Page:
Hazards of Pesticides for Children’s Health

Children face much higher hazards than adults from pesticide exposure. Their small size and developing organ systems, propensity to crawl and play near the ground, tendency for frequent hand to mouth motion, and greater intake of air and food relative to body weight make them particularly susceptible. Many of these risks start before a child is born, indicating the need for pregnant mothers to take particular care to avoid contact with hazardous pesticides.

The probability of an effect such as cancer, which requires a period of time to develop after exposure, is increased if exposure occurs early in life, during what scientists have coined “critical windows of vulnerability.”

The hazards borne by children in these “windows of vulnerability” have critical implications for long-term health. One of the most important windows is preconception exposure – with risks ranging from birth defects to cancer.

Increased vulnerability continues throughout childhood, putting kids at increased risk of cancer, developmental delays, and learning disabilities.

  • A Harvard meta-analysis published in Pediatrics determined there to be a significantly increased risk of leukemia associated from herbicide exposure during childhood, which the authors indicate could occur at child care facilities, on athletic fields, and school grounds. (Daily News coverage)

  • Young infants and toddlers exposed to herbicides within their first year of life are 4.5 times more likely to develop asthma by the age of five, and almost 2.5 times more likely when exposed to insecticides, according to research published in Environmental Health Perspectives.

  • A study in Environmental Health finds that boys with detectable urinary 3-PBA, a biomarker for exposure to synthetic pyrethroid insecticides, are three times more likely to have ADHD compared to those without detectable levels of the chemical. (Daily News coverage)

  • A study in Environmental Health Perspectives finds that early childhood exposure to pesticides increases asthma risk by age 5, with exposures in the first year of life having the greatest impact on occurrence. (See Beyond Pesticides’ Asthma, Children, and Pesticides brochure, also available en Español)

  • Research published in The FASEB Journal by Rutgers University scientists finds that exposure to the synthetic pyrethroid deltamethrin corresponded to a higher likelihood of a child having ADHD. (Daily News coverage)

Jason Richardson, PhD, associate professor in the Department and Environmental and Occupational Medicine at Rutgers Robert Wood Johnson Medical School said of this study, “Although we can’t change genetic susceptibility to ADHD, there may be modifiable environmental factors, including exposures to pesticides that we should be examining in more detail.”Speaking in reference to a report published in the journal Endocrinology in 2015, Phillipe Grandjean, MD, professor of environmental health at Harvard T.H. Chan School of Public Health, said in a statement, “Unfortunately, current testing paradigms do not properly assess the impact of risk factors during vulnerable exposure windows. Without new policies and guidelines, we cannot have a universal healthy start for children.”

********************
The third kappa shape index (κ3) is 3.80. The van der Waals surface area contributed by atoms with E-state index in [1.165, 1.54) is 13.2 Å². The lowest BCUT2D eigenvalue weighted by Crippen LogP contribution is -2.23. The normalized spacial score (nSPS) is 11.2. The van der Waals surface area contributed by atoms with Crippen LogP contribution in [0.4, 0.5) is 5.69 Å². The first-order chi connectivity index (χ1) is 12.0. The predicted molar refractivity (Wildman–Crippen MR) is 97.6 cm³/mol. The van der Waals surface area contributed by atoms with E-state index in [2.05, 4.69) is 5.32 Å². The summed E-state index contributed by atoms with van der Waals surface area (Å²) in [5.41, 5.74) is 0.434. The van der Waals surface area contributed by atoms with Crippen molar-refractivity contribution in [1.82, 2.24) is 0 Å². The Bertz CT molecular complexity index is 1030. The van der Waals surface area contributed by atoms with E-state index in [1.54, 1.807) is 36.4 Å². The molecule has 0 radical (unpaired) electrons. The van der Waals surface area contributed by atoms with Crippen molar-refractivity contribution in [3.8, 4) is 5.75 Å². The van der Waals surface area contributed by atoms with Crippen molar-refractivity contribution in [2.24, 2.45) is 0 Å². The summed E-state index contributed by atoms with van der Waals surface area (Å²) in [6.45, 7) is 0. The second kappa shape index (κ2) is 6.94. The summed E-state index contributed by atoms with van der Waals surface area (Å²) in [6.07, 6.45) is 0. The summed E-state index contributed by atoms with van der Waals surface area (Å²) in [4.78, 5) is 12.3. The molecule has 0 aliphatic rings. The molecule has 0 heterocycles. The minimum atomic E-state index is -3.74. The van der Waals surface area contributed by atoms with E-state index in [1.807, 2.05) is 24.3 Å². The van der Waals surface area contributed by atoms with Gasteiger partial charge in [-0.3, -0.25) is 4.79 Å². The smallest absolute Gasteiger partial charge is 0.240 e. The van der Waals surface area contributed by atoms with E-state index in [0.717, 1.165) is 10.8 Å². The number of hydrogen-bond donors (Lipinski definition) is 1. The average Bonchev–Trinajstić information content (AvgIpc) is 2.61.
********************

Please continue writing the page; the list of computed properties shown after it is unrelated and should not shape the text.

Find out more about the link between pesticide exposure and diseases that stress health, education, and social care systems, and family budgets by viewing Beyond Pesticides Daily News archives on Children and Schools and the Pesticide Induced Diseases Database.

You can also hear the science behind the hazards pesticides pose to children’s health straight from the experts. Watch the videos below from Beyond Pesticides National Pesticide Forum:

"Health Effects of Pesticide Use: Children and the Community"

From Beyond Pesticides 37th National Pesticide Forum in New York, New York. Featuring: Virginia Rauh, ScD, deputy director, Center for Children’s Environmental Health; professor, Population and Family Health, Columbia University Medical Center, New York, NY; Routt Reigart, MD, professor emeritus of pediatrics, Medical University of South Carolina, Charleston, SC; president, Beyond Pesticides; Jia Chen, ScD, professor, Environmental Medicine and Public Health, Icahn School of Medicine at Mount Sinai, New York, NY; Caroline Cox, moderator, senior scientist, Center for Environmental Health, Oakland, CA; board member, Beyond Pesticides

"Protecting Family Health and the Environment"

From Beyond Pesticides 36th National Pesticide Forum in Irvine, California. Featuring: Dean Baker, MD, MPH, former director, Center for Occupational and Environmental Health, and Professor of Medicine, Epidemiology, and Public Health at UC Irvine